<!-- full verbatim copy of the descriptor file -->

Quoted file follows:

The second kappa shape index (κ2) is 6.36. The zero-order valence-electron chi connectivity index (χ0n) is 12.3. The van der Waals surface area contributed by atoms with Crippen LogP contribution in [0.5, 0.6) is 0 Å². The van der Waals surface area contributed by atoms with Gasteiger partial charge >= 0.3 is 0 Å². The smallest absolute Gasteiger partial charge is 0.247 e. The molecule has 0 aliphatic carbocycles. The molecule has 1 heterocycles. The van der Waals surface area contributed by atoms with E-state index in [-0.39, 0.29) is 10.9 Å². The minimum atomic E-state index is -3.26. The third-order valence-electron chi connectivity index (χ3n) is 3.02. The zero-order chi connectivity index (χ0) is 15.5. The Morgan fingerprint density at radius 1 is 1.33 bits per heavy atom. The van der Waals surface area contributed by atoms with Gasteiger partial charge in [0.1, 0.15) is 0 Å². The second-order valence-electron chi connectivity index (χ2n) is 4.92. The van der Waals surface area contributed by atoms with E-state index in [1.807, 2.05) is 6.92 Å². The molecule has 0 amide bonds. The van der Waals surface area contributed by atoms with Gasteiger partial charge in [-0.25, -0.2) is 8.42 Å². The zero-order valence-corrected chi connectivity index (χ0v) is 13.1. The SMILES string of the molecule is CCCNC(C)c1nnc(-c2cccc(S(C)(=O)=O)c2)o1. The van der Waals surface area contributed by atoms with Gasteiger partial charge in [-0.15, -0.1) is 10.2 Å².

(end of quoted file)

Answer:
The second kappa shape index (κ2) is 6.36. The zero-order valence-electron chi connectivity index (χ0n) is 12.3. The van der Waals surface area contributed by atoms with Crippen LogP contribution in [0.5, 0.6) is 0 Å². The van der Waals surface area contributed by atoms with Gasteiger partial charge >= 0.3 is 0 Å². The smallest absolute Gasteiger partial charge is 0.247 e. The molecule has 0 aliphatic carbocycles. The molecule has 1 heterocycles. The van der Waals surface area contributed by atoms with E-state index in [-0.39, 0.29) is 10.9 Å². The minimum atomic E-state index is -3.26. The third-order valence-electron chi connectivity index (χ3n) is 3.02. The zero-order chi connectivity index (χ0) is 15.5. The Morgan fingerprint density at radius 1 is 1.33 bits per heavy atom. The van der Waals surface area contributed by atoms with Gasteiger partial charge in [0.1, 0.15) is 0 Å². The second-order valence-electron chi connectivity index (χ2n) is 4.92. The van der Waals surface area contributed by atoms with E-state index in [1.807, 2.05) is 6.92 Å². The molecule has 0 amide bonds. The van der Waals surface area contributed by atoms with Gasteiger partial charge in [-0.25, -0.2) is 8.42 Å². The zero-order valence-corrected chi connectivity index (χ0v) is 13.1. The SMILES string of the molecule is CCCNC(C)c1nnc(-c2cccc(S(C)(=O)=O)c2)o1. The van der Waals surface area contributed by atoms with Gasteiger partial charge in [-0.15, -0.1) is 10.2 Å².